Richard Painter, a former White House ethics lawyer under CBSN Thursday night on "Red & Blue," Painter said the Republican Party has changed in the three decades he has been a part of it, and shifted toward almost unrecognizable positions on social issues. The Democratic Party, he said, has also shifted to the left.and outspoken critic of President Trump, announced Wednesday he is forming an exploratory committee as he considers a U.S. Senate bid in Minnesota -- but he hasn't yet decided what party he would attach his name to if he runs. Speaking with
"I have seen the Republican Party turn sharply to the right on social issues ranging from abortion to guns to gay rights," he told CBSN. "A lot of traditionally Republican voters have been alienated by that."
Painter is debating whether to run as a Republican or an Independent for the seat this fall. The seat was vacated by former Sen.and is filled until November by former Minnesota Lt. Gov. Tina Smith. Minnesota has a filing deadline in May, so Painter has the rest of March and April to decide.
"I think the Republican Party has moved substantially to the right, particularly on social issues," Painter said in a separate interview with CBS News. "... And the Democratic Party has moved to the left over the past decades. So we've got a lot more room in the middle."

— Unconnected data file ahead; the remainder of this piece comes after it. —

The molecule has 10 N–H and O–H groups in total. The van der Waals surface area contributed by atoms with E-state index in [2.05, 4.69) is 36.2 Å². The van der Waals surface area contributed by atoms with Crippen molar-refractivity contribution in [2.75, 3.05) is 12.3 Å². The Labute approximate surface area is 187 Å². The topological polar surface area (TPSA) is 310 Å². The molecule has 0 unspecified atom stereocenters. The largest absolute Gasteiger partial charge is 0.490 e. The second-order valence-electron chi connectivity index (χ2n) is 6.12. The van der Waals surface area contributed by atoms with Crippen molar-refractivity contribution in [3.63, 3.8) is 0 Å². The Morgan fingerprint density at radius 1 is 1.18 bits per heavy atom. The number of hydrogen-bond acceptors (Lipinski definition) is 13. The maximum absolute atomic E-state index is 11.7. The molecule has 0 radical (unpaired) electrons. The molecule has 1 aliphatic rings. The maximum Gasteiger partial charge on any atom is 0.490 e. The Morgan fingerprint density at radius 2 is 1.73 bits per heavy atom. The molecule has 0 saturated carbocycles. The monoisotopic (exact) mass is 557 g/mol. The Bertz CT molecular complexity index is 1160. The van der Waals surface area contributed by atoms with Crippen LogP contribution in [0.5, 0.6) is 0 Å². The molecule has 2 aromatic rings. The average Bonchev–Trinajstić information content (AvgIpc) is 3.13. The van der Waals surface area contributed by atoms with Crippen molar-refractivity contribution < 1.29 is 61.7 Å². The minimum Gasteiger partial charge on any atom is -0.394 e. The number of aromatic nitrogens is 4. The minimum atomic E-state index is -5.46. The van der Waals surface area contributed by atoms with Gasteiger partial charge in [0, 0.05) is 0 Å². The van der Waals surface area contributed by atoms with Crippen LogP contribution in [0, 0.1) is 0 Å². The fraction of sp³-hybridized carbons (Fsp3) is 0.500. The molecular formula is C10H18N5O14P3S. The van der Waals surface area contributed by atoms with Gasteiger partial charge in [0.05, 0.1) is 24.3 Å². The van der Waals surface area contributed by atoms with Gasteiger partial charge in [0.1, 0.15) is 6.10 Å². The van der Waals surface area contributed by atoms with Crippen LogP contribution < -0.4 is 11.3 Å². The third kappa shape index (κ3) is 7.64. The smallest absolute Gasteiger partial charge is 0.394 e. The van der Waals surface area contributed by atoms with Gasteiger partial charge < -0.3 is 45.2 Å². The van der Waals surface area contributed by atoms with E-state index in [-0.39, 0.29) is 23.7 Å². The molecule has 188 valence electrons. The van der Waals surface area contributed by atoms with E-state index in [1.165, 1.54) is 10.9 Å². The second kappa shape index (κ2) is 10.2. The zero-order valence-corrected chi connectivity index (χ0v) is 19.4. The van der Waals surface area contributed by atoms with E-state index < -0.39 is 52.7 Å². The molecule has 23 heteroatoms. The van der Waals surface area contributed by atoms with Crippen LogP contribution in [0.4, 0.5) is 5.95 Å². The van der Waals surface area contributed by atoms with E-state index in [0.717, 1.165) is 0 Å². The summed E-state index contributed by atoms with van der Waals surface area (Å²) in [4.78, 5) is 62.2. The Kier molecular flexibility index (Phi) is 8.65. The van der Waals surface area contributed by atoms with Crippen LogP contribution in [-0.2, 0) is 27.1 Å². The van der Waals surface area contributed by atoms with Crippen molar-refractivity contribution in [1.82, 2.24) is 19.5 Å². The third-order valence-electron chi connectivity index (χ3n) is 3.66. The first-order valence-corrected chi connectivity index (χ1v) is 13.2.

If he does run as a Republican, Painter says he wants to bring the GOP back to basic principles of small, limited government. Painter lamented what President Trump has done to an already damaged party and government, but, despite his intense criticism of the president, said his campaign wouldn't be about him.
"My campaign is not going to focus on the president," Painter told CBSN. "I'd want to focus on what got us into this situation to begin with."
Mr. Trump was elected, Painter said, because people were "fed up" with the role of money in politics, in both parties. Voters, he said, wanted a change -- but Mr. Trump has let them down.
"I think I would have a lot of appeal to those people who chose President Trump in the election because they wanted change," he added.
If he does choose to run, Painter said he wouldn't use political action committee (PAC) funding, and wouldn't run negative ads. But he won't run just to be an issue candidate -- he'll run if he thinks he has a good shot at winning.
"I don't want to do something that doesn't have a good chance of succeeding," Painter said, dismissing the idea that he would run simply to raise issues.
"If I do a campaign, I'm going to do it my way," Painter said.
Watch Richard Painter's full interview in the video player at the very top of this page. CBSN's "Red & Blue" streams Monday through Thursday at 9 p.m. ET.